Think you Understand Pike and Their Impact on Other Fish?


Talk to almost any angler who catches a northern pike while fishing for walleye, lake trout, yellow perch, black crappie or bass and they’ll tell you to carefully wash your hands and lure in soapy water to remove the negative scent of the big toothy predator.

Jeff Matity isn’t your typical angler.

“If I could bottle the stuff I would,” says Matity, who is the biologist in charge of Saskatchewan’s Fort Qu’Appelle Fish Hatchery. In fact, are you ready for this? Matity says he favors tipping his jigs and spoons with a thin strip of pike meat that he carefully carves from the belly of a small fish that he has eaten at shore lunch.

I know what you’re thinking—what about all the noise we’ve heard for years about the scent of pike deterring fish from biting?

“The planet would be overrun with pike,” Matity chuckles, “if it wasn’t for the fact that everything loves to eat them. Fish never become conditioned or turned off to the flavor of pike. If a walleye, perch or bass is eating pike fry and fingerlings from the time they’re five or six inches long, why wouldn’t they keep eating them forever?”

But doesn’t a big pike cruising along the edge of a weedline put other fish on guard?

“When a big pike is moving around, flexing his jaws and giving everybody the evil eye,” says Matity, “yeah, that is when the hair goes up on the backs of their necks and they probably hunker down.

“But I’ve studied them in the aquarium at the Fish Behavioral Lab at the University of Saskatchewan and there are many times when the fathead minnows are lying right beside the pike. When the pike are laying on the bottom, in a non-assuming position, just sitting there breathing, probably dreaming, the minnows are lying beside them and eating. But when that same pike wakes up and starts cruising the mid-depth, flexing his jaws, the minnows go on alert.”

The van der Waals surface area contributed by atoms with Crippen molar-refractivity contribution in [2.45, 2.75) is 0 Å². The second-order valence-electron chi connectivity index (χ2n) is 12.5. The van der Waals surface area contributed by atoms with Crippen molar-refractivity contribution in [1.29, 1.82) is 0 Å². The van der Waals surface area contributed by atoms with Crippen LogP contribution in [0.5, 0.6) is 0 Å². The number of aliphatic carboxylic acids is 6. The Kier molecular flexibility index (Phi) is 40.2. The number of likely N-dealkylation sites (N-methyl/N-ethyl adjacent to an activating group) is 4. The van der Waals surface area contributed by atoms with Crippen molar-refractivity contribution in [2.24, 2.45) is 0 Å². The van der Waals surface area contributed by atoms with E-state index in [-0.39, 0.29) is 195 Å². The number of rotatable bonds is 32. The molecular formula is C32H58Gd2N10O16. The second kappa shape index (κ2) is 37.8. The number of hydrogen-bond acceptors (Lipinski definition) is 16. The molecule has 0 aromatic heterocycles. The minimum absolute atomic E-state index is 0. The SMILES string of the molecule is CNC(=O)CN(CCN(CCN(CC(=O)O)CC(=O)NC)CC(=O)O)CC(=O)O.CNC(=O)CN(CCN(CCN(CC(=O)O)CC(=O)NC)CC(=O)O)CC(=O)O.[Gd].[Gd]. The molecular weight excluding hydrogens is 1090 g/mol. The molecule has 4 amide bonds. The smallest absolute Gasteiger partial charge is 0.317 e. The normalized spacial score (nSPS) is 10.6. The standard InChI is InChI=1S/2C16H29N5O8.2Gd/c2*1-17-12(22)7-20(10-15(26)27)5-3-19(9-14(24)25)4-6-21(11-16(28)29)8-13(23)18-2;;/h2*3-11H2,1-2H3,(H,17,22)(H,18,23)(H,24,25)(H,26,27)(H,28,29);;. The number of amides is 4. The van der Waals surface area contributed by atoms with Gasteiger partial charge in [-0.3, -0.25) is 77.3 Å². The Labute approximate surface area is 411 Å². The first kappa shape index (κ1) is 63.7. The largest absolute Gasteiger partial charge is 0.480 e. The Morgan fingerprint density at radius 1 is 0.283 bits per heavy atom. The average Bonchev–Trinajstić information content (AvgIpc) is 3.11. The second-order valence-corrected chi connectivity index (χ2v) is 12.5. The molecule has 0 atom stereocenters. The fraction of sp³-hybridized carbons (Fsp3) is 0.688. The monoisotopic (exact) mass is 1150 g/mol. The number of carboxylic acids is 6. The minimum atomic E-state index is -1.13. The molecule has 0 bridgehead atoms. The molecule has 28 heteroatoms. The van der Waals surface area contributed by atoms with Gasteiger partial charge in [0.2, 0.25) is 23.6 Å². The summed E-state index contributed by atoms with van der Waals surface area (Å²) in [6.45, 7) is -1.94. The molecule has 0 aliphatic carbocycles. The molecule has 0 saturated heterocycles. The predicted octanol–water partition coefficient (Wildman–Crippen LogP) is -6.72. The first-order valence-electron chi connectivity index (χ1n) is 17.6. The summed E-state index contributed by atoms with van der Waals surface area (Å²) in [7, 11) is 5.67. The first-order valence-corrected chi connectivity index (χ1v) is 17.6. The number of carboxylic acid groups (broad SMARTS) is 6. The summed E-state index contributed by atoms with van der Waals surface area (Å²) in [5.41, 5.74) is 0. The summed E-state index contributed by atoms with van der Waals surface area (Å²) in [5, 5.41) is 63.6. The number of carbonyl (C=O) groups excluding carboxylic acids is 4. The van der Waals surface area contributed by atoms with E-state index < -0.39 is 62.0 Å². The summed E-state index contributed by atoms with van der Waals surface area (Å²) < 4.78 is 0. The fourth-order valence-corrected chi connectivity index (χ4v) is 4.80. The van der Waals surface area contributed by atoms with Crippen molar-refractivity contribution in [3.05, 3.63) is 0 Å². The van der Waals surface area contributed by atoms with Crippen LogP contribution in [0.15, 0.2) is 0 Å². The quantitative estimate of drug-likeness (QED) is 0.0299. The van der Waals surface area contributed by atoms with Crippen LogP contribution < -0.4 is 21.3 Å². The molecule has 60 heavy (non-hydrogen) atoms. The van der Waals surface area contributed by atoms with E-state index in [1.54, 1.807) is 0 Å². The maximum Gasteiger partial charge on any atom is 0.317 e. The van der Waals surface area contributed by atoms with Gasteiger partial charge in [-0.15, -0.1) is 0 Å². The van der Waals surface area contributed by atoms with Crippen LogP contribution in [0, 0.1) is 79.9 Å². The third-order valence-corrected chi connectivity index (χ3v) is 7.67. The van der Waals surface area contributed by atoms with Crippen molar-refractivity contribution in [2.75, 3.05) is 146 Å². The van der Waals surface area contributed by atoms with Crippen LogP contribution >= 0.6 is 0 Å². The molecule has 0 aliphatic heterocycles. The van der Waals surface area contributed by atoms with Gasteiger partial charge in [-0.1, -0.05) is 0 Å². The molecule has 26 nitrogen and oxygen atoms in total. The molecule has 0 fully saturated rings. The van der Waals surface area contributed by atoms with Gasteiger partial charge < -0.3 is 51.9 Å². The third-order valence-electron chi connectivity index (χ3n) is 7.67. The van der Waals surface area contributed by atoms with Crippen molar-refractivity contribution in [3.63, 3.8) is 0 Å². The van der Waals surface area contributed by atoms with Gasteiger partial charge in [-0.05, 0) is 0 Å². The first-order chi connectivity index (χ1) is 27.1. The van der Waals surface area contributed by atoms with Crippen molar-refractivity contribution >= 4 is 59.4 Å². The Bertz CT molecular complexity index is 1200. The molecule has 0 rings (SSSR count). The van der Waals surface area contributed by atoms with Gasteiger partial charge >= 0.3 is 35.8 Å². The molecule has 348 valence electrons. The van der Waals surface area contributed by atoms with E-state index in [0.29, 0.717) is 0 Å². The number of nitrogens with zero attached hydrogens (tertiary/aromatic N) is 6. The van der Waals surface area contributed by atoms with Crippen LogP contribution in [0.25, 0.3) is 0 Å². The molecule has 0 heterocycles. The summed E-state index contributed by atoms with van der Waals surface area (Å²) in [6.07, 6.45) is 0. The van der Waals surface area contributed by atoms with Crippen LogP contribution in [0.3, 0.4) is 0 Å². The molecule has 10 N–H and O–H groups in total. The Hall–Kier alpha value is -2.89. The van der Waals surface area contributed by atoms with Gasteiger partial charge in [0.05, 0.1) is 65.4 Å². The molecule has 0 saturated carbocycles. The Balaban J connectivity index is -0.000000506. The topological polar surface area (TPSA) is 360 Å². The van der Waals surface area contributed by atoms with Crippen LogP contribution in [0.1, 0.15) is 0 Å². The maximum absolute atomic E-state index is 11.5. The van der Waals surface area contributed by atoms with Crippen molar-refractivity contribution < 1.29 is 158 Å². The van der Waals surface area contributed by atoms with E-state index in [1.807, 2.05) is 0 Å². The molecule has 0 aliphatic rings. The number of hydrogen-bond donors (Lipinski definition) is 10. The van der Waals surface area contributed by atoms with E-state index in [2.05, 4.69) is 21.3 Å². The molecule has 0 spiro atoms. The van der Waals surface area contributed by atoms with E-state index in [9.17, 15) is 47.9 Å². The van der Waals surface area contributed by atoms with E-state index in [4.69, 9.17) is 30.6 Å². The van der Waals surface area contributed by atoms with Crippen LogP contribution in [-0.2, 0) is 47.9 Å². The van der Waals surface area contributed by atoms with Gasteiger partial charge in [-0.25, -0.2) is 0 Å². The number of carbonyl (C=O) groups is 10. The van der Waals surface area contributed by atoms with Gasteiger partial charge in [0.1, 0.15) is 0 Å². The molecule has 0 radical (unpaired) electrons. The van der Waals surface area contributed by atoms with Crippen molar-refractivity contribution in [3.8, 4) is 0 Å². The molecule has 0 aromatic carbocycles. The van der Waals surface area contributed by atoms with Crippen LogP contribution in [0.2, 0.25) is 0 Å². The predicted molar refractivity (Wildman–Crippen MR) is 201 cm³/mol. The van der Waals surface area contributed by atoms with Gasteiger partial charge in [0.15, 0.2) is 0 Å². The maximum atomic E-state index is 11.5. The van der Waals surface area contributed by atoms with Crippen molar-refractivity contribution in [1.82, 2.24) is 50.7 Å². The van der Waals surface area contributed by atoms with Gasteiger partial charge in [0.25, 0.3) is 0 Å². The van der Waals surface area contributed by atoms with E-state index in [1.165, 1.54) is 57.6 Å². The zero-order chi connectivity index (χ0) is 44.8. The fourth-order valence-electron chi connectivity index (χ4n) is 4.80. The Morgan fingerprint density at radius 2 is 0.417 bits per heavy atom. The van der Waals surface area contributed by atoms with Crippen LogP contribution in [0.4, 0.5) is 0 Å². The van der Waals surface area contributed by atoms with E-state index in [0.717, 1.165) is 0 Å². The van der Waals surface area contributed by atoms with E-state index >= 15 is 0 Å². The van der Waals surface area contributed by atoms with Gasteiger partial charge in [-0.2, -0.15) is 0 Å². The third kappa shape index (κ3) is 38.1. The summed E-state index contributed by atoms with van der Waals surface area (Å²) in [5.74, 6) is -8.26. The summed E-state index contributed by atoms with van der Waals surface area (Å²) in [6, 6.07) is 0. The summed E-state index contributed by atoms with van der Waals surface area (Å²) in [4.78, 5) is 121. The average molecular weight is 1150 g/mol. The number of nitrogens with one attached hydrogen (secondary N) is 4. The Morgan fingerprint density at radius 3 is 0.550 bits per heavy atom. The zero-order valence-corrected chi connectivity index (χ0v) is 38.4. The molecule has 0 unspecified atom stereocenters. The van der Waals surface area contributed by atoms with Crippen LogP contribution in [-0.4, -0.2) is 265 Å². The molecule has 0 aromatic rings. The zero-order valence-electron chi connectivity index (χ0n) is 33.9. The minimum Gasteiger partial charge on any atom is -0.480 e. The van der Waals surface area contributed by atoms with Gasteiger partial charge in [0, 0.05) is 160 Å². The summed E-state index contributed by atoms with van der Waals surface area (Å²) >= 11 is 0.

So, it is as much or more of a visual clue, I suggest to Matity, as it is a scent related one.

“As soon as that northern pike eats any of the minnows,” Matity says, “he breaks the alarm system cells on the mucus layer. He doesn’t even have to break the skin or remove a scale and every minnow in the tank knows that something is going down.

“And as soon as that pike digests the minnow, he does his best to go to the very far corner of the aquarium to defecate. In the wild, he doesn’t defecate in the area where he hunts. It is called localized defecation. It is proven. It is science.”

“In the spring, you can go into a bay and see pike (and muskie) poop everywhere. The pike aren’t in these super shallow bays because they’re eating. They’re in the bays because they’re digesting. So, they’re going out into ten feet of water off the main lake point to eat ciscoes, burbot and whatever else, and then they’re coming back into the shallows to digest.”

Listening to Matity talk about the elaborate relationship between northern pike and their prey, and in the process quashing so many myths about the big toothy critters is so fascinating I hardly know what to ask him next. I settle on the unique odor that you can smell when you catch a pike. Can’t the walleye, trout, perch and bass identify it as well?

“Sure they can,” he says. “The minnows know that that thing coming towards them smells like it has been eating minnows, but its non-assuming and it is not a threat. We know that pike are ambush predators, although at any given time they might jump you, so they have to be giving off that S-curve. There is an awful lot of body language going on that the other fish—the prey—have learned to identify.”

Which brings us to a hitherto secret that Matity, who is a renown big fish specialist, really doesn’t want to tell me about. It is the fact he loves tipping his lures with a strip of meat that he slices from the belly of a pike. He not only doesn’t believe the odor deters or scares away walleye, trout, perch or bass, he believes it attracts and triggers them to bite.

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“Remember,” he says, “the strip I use is only about the size of your ring finger. So, to put it into anthropomorphic terms, a walleye, perch or lake trout smells it and thinks, “that little rotten bugger has been eating my kin, but he is small enough for me to eat him.”